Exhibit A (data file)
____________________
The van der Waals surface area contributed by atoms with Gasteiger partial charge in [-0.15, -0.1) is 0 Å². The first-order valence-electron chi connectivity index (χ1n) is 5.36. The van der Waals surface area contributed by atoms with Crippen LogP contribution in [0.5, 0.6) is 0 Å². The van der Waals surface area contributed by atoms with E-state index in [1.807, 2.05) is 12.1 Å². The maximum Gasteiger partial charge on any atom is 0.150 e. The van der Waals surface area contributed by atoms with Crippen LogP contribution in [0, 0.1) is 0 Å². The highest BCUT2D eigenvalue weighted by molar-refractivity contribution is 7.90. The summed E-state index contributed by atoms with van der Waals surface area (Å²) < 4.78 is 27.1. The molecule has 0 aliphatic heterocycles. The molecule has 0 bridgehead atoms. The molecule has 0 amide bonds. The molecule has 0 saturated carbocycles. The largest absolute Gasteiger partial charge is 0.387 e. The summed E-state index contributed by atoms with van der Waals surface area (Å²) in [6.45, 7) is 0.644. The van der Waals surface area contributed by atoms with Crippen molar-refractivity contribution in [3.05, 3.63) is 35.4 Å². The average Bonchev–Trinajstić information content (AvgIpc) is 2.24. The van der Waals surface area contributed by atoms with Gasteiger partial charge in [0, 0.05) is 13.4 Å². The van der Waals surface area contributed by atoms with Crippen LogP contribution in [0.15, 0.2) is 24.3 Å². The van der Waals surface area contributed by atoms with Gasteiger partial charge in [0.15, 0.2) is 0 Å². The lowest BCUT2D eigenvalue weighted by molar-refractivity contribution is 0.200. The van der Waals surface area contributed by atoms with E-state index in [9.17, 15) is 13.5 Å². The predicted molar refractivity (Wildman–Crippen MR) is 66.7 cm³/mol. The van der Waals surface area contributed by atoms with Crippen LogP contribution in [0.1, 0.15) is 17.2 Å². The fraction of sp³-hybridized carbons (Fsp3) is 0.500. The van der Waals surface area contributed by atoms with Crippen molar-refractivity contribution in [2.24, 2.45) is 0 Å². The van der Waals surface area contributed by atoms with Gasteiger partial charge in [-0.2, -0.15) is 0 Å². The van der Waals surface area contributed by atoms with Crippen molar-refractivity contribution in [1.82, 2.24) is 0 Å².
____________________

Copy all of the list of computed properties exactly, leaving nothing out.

The van der Waals surface area contributed by atoms with Gasteiger partial charge in [-0.15, -0.1) is 0 Å². The first-order valence-electron chi connectivity index (χ1n) is 5.36. The van der Waals surface area contributed by atoms with Crippen LogP contribution in [0.5, 0.6) is 0 Å². The van der Waals surface area contributed by atoms with E-state index in [1.807, 2.05) is 12.1 Å². The maximum Gasteiger partial charge on any atom is 0.150 e. The van der Waals surface area contributed by atoms with Crippen LogP contribution in [0, 0.1) is 0 Å². The highest BCUT2D eigenvalue weighted by molar-refractivity contribution is 7.90. The summed E-state index contributed by atoms with van der Waals surface area (Å²) < 4.78 is 27.1. The molecule has 0 aliphatic heterocycles. The molecule has 0 bridgehead atoms. The molecule has 0 amide bonds. The molecule has 0 saturated carbocycles. The largest absolute Gasteiger partial charge is 0.387 e. The summed E-state index contributed by atoms with van der Waals surface area (Å²) in [6.45, 7) is 0.644. The van der Waals surface area contributed by atoms with Crippen molar-refractivity contribution in [3.05, 3.63) is 35.4 Å². The average Bonchev–Trinajstić information content (AvgIpc) is 2.24. The van der Waals surface area contributed by atoms with Gasteiger partial charge in [0, 0.05) is 13.4 Å². The van der Waals surface area contributed by atoms with Crippen LogP contribution in [0.15, 0.2) is 24.3 Å². The van der Waals surface area contributed by atoms with Gasteiger partial charge in [0.15, 0.2) is 0 Å². The lowest BCUT2D eigenvalue weighted by molar-refractivity contribution is 0.200. The van der Waals surface area contributed by atoms with E-state index in [9.17, 15) is 13.5 Å². The predicted molar refractivity (Wildman–Crippen MR) is 66.7 cm³/mol. The van der Waals surface area contributed by atoms with Crippen LogP contribution in [0.1, 0.15) is 17.2 Å². The fraction of sp³-hybridized carbons (Fsp3) is 0.500. The van der Waals surface area contributed by atoms with Crippen molar-refractivity contribution in [2.24, 2.45) is 0 Å². The van der Waals surface area contributed by atoms with Gasteiger partial charge in [-0.2, -0.15) is 0 Å². The van der Waals surface area contributed by atoms with Crippen molar-refractivity contribution in [1.82, 2.24) is 0 Å².